Government Military and Veterans AffairsSession Review 2024

Session Review: Government, Military and Veterans Affairs

Lawmakers removed a voting restriction for Nebraskans with felony convictions, approved a series of government reforms and placed a troubled state agency under the direct authority of the governor this session.


Currently, a person automatically regains his or her voting rights in Nebraska two years after completion of a felony sentence, including parole. LB20, introduced by Omaha Sen. Justin Wayne and passed 38-6, eliminates this waiting period.

Senators also approved an omnibus election measure.

LB287, sponsored by Gordon Sen. Tom Brewer, includes the provisions of several bills related to the state’s election laws heard by the Government, Military and Veterans Affairs Committee this session.

Previously, the state attorney general was required to file an action in the appropriate court within 10 days of any state officer’s refusal to implement an act that has been deemed unconstitutional by a prior attorney general’s written opinion.

LB1191, sponsored by Lincoln Sen. Danielle Conrad, repealed that section of state law.

Provisions of LB861, sponsored by Elkhorn Sen. Lou Ann Linehan, change the processes for removing a signer’s name from a petition. The provisions eliminate the requirement of a signed, sworn affidavit executed in the presence of an election commissioner, county clerk or notary public. Instead, a signer can remove their name by signing and delivering a written letter to the secretary of state, election commissioner or county clerk.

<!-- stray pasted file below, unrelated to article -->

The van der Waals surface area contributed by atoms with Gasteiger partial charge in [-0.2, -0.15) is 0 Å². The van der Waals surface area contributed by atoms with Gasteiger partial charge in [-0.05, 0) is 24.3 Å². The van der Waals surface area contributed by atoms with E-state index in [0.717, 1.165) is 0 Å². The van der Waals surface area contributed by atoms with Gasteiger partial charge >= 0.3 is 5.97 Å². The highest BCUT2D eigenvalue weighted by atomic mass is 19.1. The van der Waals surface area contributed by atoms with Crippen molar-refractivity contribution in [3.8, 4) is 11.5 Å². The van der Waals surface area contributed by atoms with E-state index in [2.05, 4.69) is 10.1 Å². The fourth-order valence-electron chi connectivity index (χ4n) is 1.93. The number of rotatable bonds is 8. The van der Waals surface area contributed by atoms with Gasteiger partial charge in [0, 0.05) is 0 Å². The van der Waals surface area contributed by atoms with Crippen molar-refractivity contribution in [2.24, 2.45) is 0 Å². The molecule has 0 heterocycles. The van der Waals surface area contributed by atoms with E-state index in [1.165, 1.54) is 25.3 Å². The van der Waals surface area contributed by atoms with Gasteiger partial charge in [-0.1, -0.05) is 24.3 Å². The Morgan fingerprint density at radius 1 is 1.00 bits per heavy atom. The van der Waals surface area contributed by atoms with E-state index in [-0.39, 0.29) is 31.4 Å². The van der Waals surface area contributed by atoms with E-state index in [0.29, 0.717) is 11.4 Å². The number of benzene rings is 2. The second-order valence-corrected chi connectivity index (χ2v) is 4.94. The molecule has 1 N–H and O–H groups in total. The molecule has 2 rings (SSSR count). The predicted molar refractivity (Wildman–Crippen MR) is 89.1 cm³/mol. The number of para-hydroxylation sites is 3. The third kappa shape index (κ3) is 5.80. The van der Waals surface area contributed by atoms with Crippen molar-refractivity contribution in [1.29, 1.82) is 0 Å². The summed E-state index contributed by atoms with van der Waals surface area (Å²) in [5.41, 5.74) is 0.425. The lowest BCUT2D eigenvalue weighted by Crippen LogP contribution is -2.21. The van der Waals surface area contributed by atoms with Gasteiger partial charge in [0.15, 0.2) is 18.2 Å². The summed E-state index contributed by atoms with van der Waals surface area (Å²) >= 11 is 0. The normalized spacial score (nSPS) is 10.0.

Election officials will be required to verify the signature on the removal letter with the signature appearing in voter registration records. The criminal penalty for falsifying a signature withdrawal letter is the same as the penalty for signing a petition when not legally qualified to do so.

Among other provisions, LB1152, sponsored by Brewer, changes procedures for voter registration removal, presidential elector meeting locations and dates and verification of driver’s licenses and state identification cards for voting purposes.

LB287 also includes provisions of:
• LB47, introduced by Sen. Myron Dorn of Adams, which amends the Open Meetings Act to authorize rural fire districts to post notice of their meetings prominently in three conspicuous places, instead of the existing requirement to publish in a newspaper of general circulation in the public body’s jurisdiction;
• LB269, sponsored by Bayard Sen. Steve Erdman, which removes obsolete language in state law related to the 2021 redistricting process;
• LB302, introduced by Linehan, which makes a number of changes to the Nebraska Accountability and Disclosure Act regarding salary and conflict of interest disclosures;
• LB313, sponsored by Kearney Sen. John Lowe, which amends state election law regarding the process for filling vacancies in Nebraska’s delegations to the U.S. Senate and House of Representatives; and
• LB513, introduced by Brewer, which provides for alternative means of public notice under the Open Meetings Act when timely newspaper publication is unavailable and adds two categories of public bodies that may expand use of videoconferencing for their public meetings.

LB287 passed on a 46-0 vote and took effect immediately.

An attempt to move public power and irrigation district elections to a partisan format was advanced to select file but not scheduled for second-round debate.

As originally introduced last session by Lowe, LB541 would have required that all such elections be conducted on partisan ballots for both the primary and general elections.

As amended, the bill’s provisions would have covered only districts receiving annual revenue in excess of $500 million. The change effectively would have limited the measure to the Nebraska Public Power District and the Omaha Public Power District.